I recently had the privilege of meeting Harry Turner, a music historian who wrote the book, “This Magic Moment.” He presented me with a signed copy and I can’t put it down. Every page evokes memories of my youth, memories of growing up on the coast of South Carolina and the music that people of all races shared and loved.
Growing up here in the 1950s and 60s brought music into my life that I still love today. If I hear “Nip Sip” by the Clovers, my brain sends a message to my feet to start shaggin’. If I hear “Walking the Dog” by Rufus Thomas, or “Drinkin’ Wine Spo-Dee-O-DEE” by Sticks McGhee, the same thing happens.
In Georgetown, Pawleys Island, the Pawleys Island Pavilion, shaggin’, and beach music were all intertwined.
What was the first dance we learned? ‘The Shag’, of course. We had a chest freezer at our house with a handle that was long enough for my brother and me to hold onto simultaneously and practice our shag steps. “Step-two, one-two-three, drop-back.” We practiced so much we could do it in our sleep.
Learning to shag was as important as learning to swim or hit a basket from the free throw line. Sometimes, it even took precedence over schoolwork, which was a no-no, as I found out the hard way.
In the sixth grade, a male classmate and I were sitting at our desks, the top half of our bodies paying attention to the teacher, but our feet moving to imaginary beach music. We were practicing a very intricate shag step when the teacher noticed us. We had to stay after school and write “I will not shag in class” one hundred times. What? Did she have no appreciation for rhythm?
This was all in anticipation of being old enough to go to the Pawleys Island Pavilion to hang out and dance. This was truly a rite of passage and we prepared for it, hangin’ onto that freezer handle and concentrating on our steps. It’s a wonder the handle didn’t pop off after the workout we gave it.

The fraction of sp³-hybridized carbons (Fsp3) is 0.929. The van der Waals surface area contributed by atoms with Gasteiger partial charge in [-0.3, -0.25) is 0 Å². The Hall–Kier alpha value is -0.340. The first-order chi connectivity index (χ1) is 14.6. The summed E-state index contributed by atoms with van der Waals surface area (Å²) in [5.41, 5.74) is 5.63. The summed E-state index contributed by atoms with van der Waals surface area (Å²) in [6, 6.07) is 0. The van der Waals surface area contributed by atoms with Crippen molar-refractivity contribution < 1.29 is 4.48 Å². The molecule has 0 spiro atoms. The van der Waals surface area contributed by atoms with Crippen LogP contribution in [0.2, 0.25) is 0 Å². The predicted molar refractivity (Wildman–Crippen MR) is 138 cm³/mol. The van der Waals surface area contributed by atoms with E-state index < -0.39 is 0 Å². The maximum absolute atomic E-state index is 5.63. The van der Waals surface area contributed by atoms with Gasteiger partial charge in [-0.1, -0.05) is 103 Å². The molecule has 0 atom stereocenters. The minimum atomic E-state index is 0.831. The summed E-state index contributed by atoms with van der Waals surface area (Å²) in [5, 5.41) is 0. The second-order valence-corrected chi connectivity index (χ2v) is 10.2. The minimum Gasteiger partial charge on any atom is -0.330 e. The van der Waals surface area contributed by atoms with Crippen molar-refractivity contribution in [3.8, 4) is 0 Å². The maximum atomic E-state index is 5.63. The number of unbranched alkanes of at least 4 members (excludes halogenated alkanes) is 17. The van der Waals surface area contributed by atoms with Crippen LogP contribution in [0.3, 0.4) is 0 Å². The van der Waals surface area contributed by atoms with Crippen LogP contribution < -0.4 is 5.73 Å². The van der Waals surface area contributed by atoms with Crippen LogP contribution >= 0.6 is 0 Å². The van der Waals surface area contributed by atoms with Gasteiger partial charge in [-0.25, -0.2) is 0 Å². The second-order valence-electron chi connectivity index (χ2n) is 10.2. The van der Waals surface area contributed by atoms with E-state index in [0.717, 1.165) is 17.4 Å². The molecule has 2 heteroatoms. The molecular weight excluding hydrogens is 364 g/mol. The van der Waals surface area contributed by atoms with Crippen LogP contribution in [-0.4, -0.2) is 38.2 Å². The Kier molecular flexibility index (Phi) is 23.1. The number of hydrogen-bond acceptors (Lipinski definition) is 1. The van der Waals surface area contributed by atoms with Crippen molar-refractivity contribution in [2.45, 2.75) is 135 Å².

There were four Pawleys Island Pavilions through the years, the first three being on the south causeway.
They were closed or destroyed over the years and the one our generation attended opened in 1960 on the north causeway.
We had ten wonderful years there. When the pavilion burned to the ground in 1970, many of us mourned the loss of a magical place and time that could never be duplicated.
Last night I read through my old yearbooks from Winyah High School.
The end-of-year messages that classmates wrote in my books often read, “See ya at the beach this summer.”
The beach, of course, was Pawleys Island.
Others mentioned the pavilion. In 1965, Mike Ray wrote, “This summer I am going to take you to the pavilion to show you how it is.”
In 1966, Greg Dibiase wrote, “I hope we’ll see each other this summer, especially at the pavilion. Man, can that girl ‘shag’.”
(That was from dancing with the freezer handle for so many years, Greg.)
Also in 1966, Patsy Kimbrough wrote, “Have fun at the beach and the pavilion this summer.”
My best friend, Jeannie Summers wrote, “What about the good times we have had at the pavilion so far this year? I loved the Four Tops and I am just keeping my fingers crossed about the Tams.”
Patrice Bourne wrote, “We’ll have to go to the pavilion more and even the Beach Club!”
The Pawleys Island Pavilion Reunion, “Let the Good Times Roll, Again”, is being held on Saturday, May 12, from 6:30 ‘til midnight. This is a fundraising event for Habitat for Humanity.
For more information, call 843-546-5685, ext. 6.
To Harry Turner and the Pawleys Island Pavilion … thanks for the memories!
I may be reached at (843) 446-4777 or email me: email@example.com.
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